Edited by Dirk Gregorius

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5 hours ago, Dirk Gregorius said:

I see, you are saying something like this:

1) Translate into origin, rotate to align with principal axes, scale to unit sphere

2) Apply same transform to ray

3) Compute t in unit sphere space

4) Compute intersection point in ellipse space - simply evaluate original (un-transformed) ray equation using the same t

5) Compute intersection normal in ellipse space - simply use ellipse gradient at intersection point

 

I see that this might work, but my original point was *only* that you need to be careful with non-uniform scale and collision detection. As an example I used the closest point test. Before I would use this I would simply compute the intersection by plugging the parametric ray equation into the implicit ellipse equation and try to show that both are equivalent.

For ellipse to mesh collision you don't really need to be so careful. I'm just saying his statement was not really "false" in the context he used it. Basally once your ellipse becomes a sphere, you are just doing sphere to mesh collision. The response is calculated as a sphere and so forth.  There is not really a lot of scaling back and forth. You can even just scale your whole geometry up front and leave it that way.  Now if you are trying to do other calculations, then yes, you have to be careful but if you are simply doing character to world collision, especially in a flat world, then it's pretty straight forward.  I get the impression this technique is pretty common and I even tried it myself at one point, but settled on stacked spheres, although I'll probably use a pill now.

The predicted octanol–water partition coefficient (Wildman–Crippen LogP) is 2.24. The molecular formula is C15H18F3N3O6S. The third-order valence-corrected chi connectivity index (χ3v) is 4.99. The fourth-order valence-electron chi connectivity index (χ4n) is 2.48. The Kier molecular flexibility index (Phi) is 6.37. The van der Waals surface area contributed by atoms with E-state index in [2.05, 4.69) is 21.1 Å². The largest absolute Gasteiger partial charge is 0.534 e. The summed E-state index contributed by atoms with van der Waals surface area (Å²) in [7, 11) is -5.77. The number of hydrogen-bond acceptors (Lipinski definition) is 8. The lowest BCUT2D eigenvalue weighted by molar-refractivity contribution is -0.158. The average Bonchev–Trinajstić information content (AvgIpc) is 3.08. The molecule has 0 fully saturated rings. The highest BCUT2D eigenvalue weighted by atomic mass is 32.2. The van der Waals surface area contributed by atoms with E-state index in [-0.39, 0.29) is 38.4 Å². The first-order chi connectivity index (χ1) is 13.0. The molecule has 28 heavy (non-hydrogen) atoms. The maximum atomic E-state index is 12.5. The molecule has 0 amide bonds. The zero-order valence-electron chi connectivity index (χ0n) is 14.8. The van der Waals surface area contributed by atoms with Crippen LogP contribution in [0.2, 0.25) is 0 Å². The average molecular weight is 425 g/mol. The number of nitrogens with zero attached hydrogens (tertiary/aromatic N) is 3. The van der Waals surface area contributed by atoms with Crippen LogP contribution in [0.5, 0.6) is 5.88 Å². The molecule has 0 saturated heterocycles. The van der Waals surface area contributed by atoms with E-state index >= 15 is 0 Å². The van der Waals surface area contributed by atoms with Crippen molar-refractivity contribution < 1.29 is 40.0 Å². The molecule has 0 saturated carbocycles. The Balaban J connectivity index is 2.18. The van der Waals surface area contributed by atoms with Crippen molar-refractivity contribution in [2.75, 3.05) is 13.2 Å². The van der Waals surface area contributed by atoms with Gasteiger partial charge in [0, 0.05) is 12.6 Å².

Edited by Gnollrunner

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17 hours ago, Gnollrunner said:

You can even just scale your whole geometry up front and leave it that way.

Yeah, e.g. Quake did this. The player was a sphere and the collision geometry was inflated (Minkowski sum) by the sphere radius so at run-time the player movement involved only point to plane tests. Note that this didn't mean they just scaled the render geometry, but they also needed to add new geometry (e.g. sweeping around corners - It is called bevel planes in the map files iirc.). Mathematically it is more of Minkowski addition than scaling.

Edited by Dirk Gregorius